I shall invite members of the Chronic Diseases theme of the CLAHRC WM to consider these two interpretations and perhaps consider a replication study locally.

— Richard Lilford, CLAHRC WM Director

Reference:

  1. Zafar MA, Panos RJ, Ko J, et al. Reliable adherence to a COPD care bundle mitigates system-level failures and reduces COPD readmissions: a system redesign using improvement science. BMJ Qual Saf. 2017; 26: 908-18.
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Declining Readmission Rates – Are They Associated with Increased Mortality?

I have always been a bit nihilistic about reducing readmission rates to hospitals.[1][2] However, I may have been overly pessimistic. A new study confirms that it is possible to reduce readmission rates by imposing financial incentives.[3] Importantly, this does not seem to have caused an increase in mortality – as might occur if hospitals were biased against re-admitting sick patients in order to avoid a financial penalty. “False null result” (type two error), do I hear you ask? Probably not, since the data are based on nearly seven million admissions. In fact, 30 day mortality rates were slightly lower among hospitals that reduced readmission rates.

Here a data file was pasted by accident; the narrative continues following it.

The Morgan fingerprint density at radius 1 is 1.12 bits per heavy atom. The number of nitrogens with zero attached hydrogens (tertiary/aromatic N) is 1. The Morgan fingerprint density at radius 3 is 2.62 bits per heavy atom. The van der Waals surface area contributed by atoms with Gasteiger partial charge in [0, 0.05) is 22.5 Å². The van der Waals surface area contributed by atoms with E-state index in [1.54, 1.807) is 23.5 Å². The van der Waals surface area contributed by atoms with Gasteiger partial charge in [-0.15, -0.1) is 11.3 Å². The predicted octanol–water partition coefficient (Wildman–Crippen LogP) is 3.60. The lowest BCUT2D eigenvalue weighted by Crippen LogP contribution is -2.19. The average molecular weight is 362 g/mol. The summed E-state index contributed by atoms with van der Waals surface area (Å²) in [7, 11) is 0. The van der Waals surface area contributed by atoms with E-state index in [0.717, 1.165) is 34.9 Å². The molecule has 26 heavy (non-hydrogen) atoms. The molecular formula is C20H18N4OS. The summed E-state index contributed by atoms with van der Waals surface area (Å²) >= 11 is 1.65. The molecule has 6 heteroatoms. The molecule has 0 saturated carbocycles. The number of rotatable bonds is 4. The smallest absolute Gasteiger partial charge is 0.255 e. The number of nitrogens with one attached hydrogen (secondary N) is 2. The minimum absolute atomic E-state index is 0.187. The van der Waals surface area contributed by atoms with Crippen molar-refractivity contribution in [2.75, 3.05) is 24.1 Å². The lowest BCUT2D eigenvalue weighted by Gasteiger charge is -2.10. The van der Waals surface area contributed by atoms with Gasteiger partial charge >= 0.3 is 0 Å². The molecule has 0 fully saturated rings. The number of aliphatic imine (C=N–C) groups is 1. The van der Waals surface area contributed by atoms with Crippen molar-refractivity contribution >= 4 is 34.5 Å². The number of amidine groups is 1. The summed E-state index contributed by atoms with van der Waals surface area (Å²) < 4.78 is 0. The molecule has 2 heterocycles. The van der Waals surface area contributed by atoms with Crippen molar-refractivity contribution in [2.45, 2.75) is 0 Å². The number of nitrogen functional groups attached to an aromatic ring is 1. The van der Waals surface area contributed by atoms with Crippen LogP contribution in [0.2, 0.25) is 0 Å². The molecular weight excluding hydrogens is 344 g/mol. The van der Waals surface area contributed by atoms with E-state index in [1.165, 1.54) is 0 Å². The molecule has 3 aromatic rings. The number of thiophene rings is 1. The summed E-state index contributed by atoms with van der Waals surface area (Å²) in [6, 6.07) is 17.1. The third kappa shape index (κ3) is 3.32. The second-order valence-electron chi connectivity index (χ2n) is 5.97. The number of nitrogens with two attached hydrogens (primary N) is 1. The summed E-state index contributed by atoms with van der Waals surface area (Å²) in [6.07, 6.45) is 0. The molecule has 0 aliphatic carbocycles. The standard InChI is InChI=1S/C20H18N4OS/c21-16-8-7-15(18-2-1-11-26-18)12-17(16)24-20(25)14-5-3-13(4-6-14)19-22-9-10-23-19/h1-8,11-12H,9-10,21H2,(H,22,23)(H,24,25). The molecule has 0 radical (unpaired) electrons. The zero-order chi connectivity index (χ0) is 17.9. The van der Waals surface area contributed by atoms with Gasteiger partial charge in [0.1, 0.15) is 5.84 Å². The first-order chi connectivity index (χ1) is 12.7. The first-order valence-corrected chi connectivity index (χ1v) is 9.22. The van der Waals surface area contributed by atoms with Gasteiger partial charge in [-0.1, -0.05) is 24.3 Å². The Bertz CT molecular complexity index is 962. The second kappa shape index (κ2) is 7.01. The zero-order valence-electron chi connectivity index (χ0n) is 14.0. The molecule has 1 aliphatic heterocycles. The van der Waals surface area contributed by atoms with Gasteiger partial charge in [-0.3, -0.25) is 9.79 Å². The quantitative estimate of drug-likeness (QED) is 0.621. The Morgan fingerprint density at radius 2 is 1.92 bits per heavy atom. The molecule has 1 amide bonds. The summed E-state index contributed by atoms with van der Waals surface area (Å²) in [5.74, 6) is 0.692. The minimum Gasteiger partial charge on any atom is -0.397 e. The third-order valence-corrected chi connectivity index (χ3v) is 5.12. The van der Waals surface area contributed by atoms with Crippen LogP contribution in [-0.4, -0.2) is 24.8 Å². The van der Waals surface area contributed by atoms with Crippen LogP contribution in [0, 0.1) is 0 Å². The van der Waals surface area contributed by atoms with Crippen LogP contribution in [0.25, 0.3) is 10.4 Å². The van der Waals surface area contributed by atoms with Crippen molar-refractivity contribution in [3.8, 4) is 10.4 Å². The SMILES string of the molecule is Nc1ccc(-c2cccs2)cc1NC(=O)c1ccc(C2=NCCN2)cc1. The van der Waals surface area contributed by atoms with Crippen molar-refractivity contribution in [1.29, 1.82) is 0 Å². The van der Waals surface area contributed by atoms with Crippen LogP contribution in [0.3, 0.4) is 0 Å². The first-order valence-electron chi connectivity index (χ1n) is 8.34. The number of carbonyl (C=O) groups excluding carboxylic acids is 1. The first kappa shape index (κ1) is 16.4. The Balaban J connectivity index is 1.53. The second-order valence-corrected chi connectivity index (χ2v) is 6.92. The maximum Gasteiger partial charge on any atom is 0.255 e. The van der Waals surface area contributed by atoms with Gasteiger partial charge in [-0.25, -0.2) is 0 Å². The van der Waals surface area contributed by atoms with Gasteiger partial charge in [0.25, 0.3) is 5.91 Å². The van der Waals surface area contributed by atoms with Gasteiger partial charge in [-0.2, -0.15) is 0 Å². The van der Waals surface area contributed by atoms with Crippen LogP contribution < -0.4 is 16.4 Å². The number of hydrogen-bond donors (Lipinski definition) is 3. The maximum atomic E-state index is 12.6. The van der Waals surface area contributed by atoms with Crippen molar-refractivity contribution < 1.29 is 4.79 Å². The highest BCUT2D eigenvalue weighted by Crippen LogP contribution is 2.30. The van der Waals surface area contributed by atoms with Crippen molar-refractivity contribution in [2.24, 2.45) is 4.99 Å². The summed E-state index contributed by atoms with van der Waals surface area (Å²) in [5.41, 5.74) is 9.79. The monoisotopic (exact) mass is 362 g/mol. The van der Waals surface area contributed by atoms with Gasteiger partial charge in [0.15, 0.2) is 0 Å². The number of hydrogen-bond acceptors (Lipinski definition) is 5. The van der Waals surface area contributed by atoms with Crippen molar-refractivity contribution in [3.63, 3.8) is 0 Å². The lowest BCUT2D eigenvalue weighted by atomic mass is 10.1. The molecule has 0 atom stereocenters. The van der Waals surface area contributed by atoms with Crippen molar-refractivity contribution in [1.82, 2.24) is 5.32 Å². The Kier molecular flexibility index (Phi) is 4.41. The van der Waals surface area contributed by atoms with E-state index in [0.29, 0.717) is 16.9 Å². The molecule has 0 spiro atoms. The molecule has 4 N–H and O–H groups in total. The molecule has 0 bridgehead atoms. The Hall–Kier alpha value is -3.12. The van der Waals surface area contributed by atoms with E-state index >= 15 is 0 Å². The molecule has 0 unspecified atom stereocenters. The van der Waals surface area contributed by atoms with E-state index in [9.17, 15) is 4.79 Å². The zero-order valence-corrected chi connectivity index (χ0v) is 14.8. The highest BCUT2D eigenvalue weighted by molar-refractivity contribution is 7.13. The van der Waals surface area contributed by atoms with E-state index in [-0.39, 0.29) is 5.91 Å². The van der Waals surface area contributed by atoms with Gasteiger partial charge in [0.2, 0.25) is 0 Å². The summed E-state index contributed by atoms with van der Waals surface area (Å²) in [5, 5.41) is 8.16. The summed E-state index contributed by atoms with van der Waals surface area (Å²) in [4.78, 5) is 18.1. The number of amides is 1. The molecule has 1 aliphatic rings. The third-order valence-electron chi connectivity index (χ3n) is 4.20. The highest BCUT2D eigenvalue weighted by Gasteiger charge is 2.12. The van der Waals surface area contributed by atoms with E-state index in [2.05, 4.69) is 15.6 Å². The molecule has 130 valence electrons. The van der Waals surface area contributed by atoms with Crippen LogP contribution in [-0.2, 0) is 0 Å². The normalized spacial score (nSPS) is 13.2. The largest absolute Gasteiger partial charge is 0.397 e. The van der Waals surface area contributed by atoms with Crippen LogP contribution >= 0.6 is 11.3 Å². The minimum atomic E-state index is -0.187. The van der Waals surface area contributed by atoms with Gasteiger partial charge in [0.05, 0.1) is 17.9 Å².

— Richard Lilford, CLAHRC WM Director

References:

  1. Lilford RJ. If Not Preventable Deaths, Then What About Preventable Admissions? NIHR CLAHRC West Midlands News Blog. 6 May 2016.
  2. Lilford RJ. Unintended Consequences of Pay-For-Performance Based on Readmissions. NIHR CLAHRC West Midlands News Blog. 13 January 2017.
  3. Joynt KE, & Maddox TM. Readmissions Have Declined, and Mortality Has Not Increased. The Importance of Evaluating Unintended Consequences. JAMA. 2017; 318(3): 243-4.

Predicting Readmissions on the Basis of a Well-Known Risk of Readmission Score